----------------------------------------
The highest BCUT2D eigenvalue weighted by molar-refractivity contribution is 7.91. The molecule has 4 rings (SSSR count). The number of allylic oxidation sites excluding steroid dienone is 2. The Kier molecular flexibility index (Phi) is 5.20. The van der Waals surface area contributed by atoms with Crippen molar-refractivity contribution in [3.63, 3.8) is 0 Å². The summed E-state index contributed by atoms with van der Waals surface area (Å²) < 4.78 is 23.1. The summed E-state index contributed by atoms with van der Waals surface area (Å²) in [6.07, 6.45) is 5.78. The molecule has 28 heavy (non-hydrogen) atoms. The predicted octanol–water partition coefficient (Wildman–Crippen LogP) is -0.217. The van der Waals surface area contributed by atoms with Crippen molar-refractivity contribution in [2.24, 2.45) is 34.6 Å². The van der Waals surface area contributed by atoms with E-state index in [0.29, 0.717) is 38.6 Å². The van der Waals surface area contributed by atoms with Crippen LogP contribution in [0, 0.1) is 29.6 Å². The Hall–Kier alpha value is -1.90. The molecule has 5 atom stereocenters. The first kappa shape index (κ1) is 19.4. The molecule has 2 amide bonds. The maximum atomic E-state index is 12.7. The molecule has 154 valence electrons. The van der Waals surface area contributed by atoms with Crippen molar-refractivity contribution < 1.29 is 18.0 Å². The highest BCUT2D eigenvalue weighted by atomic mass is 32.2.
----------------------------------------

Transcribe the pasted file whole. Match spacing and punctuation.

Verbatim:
The highest BCUT2D eigenvalue weighted by molar-refractivity contribution is 7.91. The molecule has 4 rings (SSSR count). The number of allylic oxidation sites excluding steroid dienone is 2. The Kier molecular flexibility index (Phi) is 5.20. The van der Waals surface area contributed by atoms with Crippen molar-refractivity contribution in [3.63, 3.8) is 0 Å². The summed E-state index contributed by atoms with van der Waals surface area (Å²) < 4.78 is 23.1. The summed E-state index contributed by atoms with van der Waals surface area (Å²) in [6.07, 6.45) is 5.78. The molecule has 28 heavy (non-hydrogen) atoms. The predicted octanol–water partition coefficient (Wildman–Crippen LogP) is -0.217. The van der Waals surface area contributed by atoms with Crippen molar-refractivity contribution in [2.24, 2.45) is 34.6 Å². The van der Waals surface area contributed by atoms with E-state index in [0.29, 0.717) is 38.6 Å². The van der Waals surface area contributed by atoms with Crippen LogP contribution in [0, 0.1) is 29.6 Å². The Hall–Kier alpha value is -1.90. The molecule has 5 atom stereocenters. The first kappa shape index (κ1) is 19.4. The molecule has 2 amide bonds. The maximum atomic E-state index is 12.7. The molecule has 154 valence electrons. The van der Waals surface area contributed by atoms with Crippen molar-refractivity contribution < 1.29 is 18.0 Å². The highest BCUT2D eigenvalue weighted by atomic mass is 32.2.